Should Bill Dahlen Be in the Hall of Fame?

Bill Dahlen finished his career with a WAR of 75.2, better than guys like Johnny Bench, Frank Thomas, Reggie Jackson, Jim Thome, Ron Santo, and lots of other players currently in the baseball Hall of Fame. He is currently not in the Hall of Fame. I guess at this point the question some people have is Who is Bill Dahlen?

He was Shortstop and third baseman for the Chicago National League team, Brooklyn, the New York Giants, and the Boston National League team He was in the league for 21 years, and while I completely understand that advanced metrics have been a thing for only the past 15-20 years or so even with traditional stats I’m still surprised that a guy who complied just under 2500 hits, played on some elite teams and at the time his career ended he held the record for most games played.

Credit: Library of Congress

He was second in walks. He was in the top 10 in RBI, doubles, and extra-base hits in general. Even today he’s second all-time in putouts and fourth in assists. He still holds the fourth-longest hit streak of all time and he was a very good defensive player, especially in his era, at one of the most important defensive positions on the field (shortstop)
I think what’s ultimately hurt him is time, the guy played in the late 19th century and early 20th century and while he played in baseball hotbeds it’s still a time period that gets lost in history.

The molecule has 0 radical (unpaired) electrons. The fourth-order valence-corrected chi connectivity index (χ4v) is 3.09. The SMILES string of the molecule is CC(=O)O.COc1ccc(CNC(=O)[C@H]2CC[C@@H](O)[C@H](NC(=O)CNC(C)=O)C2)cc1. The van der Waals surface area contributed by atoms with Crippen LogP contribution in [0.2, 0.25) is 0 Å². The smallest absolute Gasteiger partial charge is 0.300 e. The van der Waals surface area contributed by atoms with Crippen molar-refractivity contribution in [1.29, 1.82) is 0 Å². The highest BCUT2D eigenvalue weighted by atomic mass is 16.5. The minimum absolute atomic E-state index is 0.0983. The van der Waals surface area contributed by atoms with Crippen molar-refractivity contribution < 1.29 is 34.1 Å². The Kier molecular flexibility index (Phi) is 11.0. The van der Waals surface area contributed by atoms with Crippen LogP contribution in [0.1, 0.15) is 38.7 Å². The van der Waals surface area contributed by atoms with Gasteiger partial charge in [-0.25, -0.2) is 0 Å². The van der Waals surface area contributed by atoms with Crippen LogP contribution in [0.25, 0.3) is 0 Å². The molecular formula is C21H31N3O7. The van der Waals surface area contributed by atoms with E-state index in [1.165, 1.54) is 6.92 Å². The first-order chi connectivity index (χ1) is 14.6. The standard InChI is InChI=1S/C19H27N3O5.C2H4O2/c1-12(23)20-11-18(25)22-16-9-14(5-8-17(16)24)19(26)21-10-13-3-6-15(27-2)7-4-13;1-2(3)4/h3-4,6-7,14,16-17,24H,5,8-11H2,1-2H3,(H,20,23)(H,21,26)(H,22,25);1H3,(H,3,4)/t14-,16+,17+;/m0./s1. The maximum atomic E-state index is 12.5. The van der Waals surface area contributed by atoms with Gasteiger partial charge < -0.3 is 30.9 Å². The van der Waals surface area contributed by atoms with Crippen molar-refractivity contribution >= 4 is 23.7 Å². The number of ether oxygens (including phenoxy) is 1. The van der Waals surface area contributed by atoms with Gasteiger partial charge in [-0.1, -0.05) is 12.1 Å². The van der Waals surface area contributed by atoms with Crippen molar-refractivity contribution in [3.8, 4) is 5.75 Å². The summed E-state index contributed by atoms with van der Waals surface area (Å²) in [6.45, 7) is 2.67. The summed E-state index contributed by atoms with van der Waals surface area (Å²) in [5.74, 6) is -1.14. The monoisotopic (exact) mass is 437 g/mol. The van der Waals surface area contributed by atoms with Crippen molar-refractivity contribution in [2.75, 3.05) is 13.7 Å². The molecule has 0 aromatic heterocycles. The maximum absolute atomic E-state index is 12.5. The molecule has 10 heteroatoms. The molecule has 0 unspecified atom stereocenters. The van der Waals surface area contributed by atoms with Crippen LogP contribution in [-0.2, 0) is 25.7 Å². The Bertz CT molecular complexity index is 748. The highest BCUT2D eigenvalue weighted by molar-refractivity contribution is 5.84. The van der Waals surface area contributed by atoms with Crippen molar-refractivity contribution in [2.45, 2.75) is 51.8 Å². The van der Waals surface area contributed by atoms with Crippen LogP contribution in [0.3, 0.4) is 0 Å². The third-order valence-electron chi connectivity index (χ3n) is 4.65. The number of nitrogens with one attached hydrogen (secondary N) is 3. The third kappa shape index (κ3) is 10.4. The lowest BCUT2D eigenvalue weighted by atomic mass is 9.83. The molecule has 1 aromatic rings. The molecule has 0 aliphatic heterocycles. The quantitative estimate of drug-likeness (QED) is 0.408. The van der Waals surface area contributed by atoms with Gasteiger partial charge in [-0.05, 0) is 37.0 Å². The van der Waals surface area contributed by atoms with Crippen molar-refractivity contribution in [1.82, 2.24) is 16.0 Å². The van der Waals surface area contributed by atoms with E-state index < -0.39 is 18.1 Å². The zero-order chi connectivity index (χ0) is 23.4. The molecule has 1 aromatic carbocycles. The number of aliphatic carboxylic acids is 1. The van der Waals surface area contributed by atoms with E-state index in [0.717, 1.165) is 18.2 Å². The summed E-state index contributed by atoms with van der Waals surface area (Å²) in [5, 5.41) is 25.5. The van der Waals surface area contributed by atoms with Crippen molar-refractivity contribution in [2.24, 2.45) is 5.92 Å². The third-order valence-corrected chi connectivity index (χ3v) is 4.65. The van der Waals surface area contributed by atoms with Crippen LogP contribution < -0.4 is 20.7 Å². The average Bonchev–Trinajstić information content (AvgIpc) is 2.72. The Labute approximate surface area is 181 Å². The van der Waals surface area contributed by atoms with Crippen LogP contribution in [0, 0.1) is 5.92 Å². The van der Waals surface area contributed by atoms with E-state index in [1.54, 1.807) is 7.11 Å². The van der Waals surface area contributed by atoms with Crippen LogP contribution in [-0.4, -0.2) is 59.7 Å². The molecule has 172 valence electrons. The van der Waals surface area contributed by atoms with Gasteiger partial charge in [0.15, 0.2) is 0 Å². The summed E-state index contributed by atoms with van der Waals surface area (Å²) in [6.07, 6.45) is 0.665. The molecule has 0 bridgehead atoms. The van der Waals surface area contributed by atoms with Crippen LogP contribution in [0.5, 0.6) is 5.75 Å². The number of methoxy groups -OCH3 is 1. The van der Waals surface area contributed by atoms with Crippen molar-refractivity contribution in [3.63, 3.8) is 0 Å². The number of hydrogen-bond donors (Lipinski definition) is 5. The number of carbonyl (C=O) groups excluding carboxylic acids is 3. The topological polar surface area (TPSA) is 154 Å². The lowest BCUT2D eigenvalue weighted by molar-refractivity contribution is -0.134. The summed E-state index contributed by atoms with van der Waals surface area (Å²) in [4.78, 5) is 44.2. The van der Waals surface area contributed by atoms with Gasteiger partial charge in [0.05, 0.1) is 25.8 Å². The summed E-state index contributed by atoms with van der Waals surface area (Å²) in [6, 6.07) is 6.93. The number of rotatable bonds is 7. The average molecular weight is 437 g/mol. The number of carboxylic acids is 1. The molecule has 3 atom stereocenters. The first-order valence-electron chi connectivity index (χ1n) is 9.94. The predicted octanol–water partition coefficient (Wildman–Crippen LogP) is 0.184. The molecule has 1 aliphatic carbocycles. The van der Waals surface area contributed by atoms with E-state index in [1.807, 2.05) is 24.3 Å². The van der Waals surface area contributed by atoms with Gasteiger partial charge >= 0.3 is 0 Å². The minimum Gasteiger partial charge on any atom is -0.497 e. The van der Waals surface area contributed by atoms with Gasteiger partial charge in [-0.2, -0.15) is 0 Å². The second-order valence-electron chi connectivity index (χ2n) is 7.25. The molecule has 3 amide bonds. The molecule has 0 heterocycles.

His batting average for his career was only .272 and when walks just weren’t that expected he kind of got lost (His career OBP was .358. The guy was good at getting on base but it just wasn’t recognized as a skill at that point.) He clearly was a man who played well before his time. He walked, got on base, and even hit for power but it just seems that at the time he played and especially when the Hall of Fame became more and more of a thing that Dahlen just was difficult to measure.

Credit: Library of Congress

As advanced metrics get more and more into the mainstream and as they infiltrate the Hall of Fame process more and more I do believe that Dahlen is going to get it. His 75.2 WAR is way too high to be ignored and is the highest among players not in the Hall who aren’t surrounded by scandal (steroids or betting on the game) but until then he’s certainly an interesting player who I hadn’t even heard of until I started this project. He’s certainly a player I want to know more about as well and really give more credit to how good he actually was.

Featured image credit: Library of Congress.

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